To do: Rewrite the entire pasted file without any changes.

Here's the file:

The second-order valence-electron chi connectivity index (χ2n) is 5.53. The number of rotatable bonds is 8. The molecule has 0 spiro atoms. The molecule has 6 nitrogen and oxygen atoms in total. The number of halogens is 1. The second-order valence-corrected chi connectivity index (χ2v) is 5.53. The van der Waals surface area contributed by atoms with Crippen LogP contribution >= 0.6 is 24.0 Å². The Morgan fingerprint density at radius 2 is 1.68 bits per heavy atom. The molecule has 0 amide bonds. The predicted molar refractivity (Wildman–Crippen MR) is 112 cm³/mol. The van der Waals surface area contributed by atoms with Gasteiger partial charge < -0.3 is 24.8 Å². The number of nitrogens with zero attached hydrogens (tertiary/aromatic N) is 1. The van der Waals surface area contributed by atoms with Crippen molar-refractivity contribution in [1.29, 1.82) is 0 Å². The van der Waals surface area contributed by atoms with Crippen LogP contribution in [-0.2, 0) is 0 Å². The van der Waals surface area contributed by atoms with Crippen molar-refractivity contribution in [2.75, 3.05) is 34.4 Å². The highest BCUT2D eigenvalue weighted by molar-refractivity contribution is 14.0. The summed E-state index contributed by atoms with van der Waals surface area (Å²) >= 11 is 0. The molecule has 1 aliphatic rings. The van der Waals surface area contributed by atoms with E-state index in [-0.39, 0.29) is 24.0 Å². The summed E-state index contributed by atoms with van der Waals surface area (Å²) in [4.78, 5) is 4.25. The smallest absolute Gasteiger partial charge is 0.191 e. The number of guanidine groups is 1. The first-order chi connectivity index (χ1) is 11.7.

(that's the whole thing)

The second-order valence-electron chi connectivity index (χ2n) is 5.53. The number of rotatable bonds is 8. The molecule has 0 spiro atoms. The molecule has 6 nitrogen and oxygen atoms in total. The number of halogens is 1. The second-order valence-corrected chi connectivity index (χ2v) is 5.53. The van der Waals surface area contributed by atoms with Crippen LogP contribution >= 0.6 is 24.0 Å². The Morgan fingerprint density at radius 2 is 1.68 bits per heavy atom. The molecule has 0 amide bonds. The predicted molar refractivity (Wildman–Crippen MR) is 112 cm³/mol. The van der Waals surface area contributed by atoms with Gasteiger partial charge < -0.3 is 24.8 Å². The number of nitrogens with zero attached hydrogens (tertiary/aromatic N) is 1. The van der Waals surface area contributed by atoms with Crippen molar-refractivity contribution in [1.29, 1.82) is 0 Å². The van der Waals surface area contributed by atoms with Crippen LogP contribution in [-0.2, 0) is 0 Å². The van der Waals surface area contributed by atoms with Crippen molar-refractivity contribution in [2.75, 3.05) is 34.4 Å². The highest BCUT2D eigenvalue weighted by molar-refractivity contribution is 14.0. The summed E-state index contributed by atoms with van der Waals surface area (Å²) >= 11 is 0. The molecule has 1 aliphatic rings. The van der Waals surface area contributed by atoms with E-state index in [-0.39, 0.29) is 24.0 Å². The summed E-state index contributed by atoms with van der Waals surface area (Å²) in [4.78, 5) is 4.25. The smallest absolute Gasteiger partial charge is 0.191 e. The number of guanidine groups is 1. The first-order chi connectivity index (χ1) is 11.7.